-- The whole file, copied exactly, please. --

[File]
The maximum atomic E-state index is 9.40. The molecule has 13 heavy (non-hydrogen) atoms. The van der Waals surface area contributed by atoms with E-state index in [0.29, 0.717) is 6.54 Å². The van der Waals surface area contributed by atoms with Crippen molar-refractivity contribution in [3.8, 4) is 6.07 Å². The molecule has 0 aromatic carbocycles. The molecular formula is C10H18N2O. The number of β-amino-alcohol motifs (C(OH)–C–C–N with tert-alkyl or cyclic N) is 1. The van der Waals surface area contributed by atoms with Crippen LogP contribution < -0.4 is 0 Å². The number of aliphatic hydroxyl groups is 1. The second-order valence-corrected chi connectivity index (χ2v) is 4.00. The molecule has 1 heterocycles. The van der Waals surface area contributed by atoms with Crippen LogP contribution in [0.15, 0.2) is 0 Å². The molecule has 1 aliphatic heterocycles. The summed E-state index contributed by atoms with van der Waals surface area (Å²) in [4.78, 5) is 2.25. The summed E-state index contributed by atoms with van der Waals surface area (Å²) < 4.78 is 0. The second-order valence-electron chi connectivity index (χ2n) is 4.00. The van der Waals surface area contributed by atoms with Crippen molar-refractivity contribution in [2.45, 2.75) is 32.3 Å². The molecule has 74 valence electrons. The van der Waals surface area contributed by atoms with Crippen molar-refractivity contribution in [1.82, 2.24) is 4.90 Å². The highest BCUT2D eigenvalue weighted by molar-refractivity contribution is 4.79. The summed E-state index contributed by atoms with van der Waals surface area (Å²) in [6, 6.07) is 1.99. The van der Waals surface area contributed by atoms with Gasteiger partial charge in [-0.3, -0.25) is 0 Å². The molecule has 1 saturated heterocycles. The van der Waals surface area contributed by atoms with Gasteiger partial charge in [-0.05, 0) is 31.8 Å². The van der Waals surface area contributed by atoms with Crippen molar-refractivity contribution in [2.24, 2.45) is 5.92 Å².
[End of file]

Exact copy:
The maximum atomic E-state index is 9.40. The molecule has 13 heavy (non-hydrogen) atoms. The van der Waals surface area contributed by atoms with E-state index in [0.29, 0.717) is 6.54 Å². The van der Waals surface area contributed by atoms with Crippen molar-refractivity contribution in [3.8, 4) is 6.07 Å². The molecule has 0 aromatic carbocycles. The molecular formula is C10H18N2O. The number of β-amino-alcohol motifs (C(OH)–C–C–N with tert-alkyl or cyclic N) is 1. The van der Waals surface area contributed by atoms with Crippen LogP contribution < -0.4 is 0 Å². The number of aliphatic hydroxyl groups is 1. The second-order valence-corrected chi connectivity index (χ2v) is 4.00. The molecule has 1 heterocycles. The van der Waals surface area contributed by atoms with Crippen LogP contribution in [0.15, 0.2) is 0 Å². The molecule has 1 aliphatic heterocycles. The summed E-state index contributed by atoms with van der Waals surface area (Å²) in [4.78, 5) is 2.25. The summed E-state index contributed by atoms with van der Waals surface area (Å²) < 4.78 is 0. The second-order valence-electron chi connectivity index (χ2n) is 4.00. The van der Waals surface area contributed by atoms with Crippen molar-refractivity contribution in [2.45, 2.75) is 32.3 Å². The molecule has 74 valence electrons. The van der Waals surface area contributed by atoms with Crippen molar-refractivity contribution in [1.82, 2.24) is 4.90 Å². The highest BCUT2D eigenvalue weighted by molar-refractivity contribution is 4.79. The summed E-state index contributed by atoms with van der Waals surface area (Å²) in [6, 6.07) is 1.99. The van der Waals surface area contributed by atoms with Gasteiger partial charge in [-0.3, -0.25) is 0 Å². The molecule has 1 saturated heterocycles. The van der Waals surface area contributed by atoms with Gasteiger partial charge in [-0.05, 0) is 31.8 Å². The van der Waals surface area contributed by atoms with Crippen molar-refractivity contribution in [2.24, 2.45) is 5.92 Å².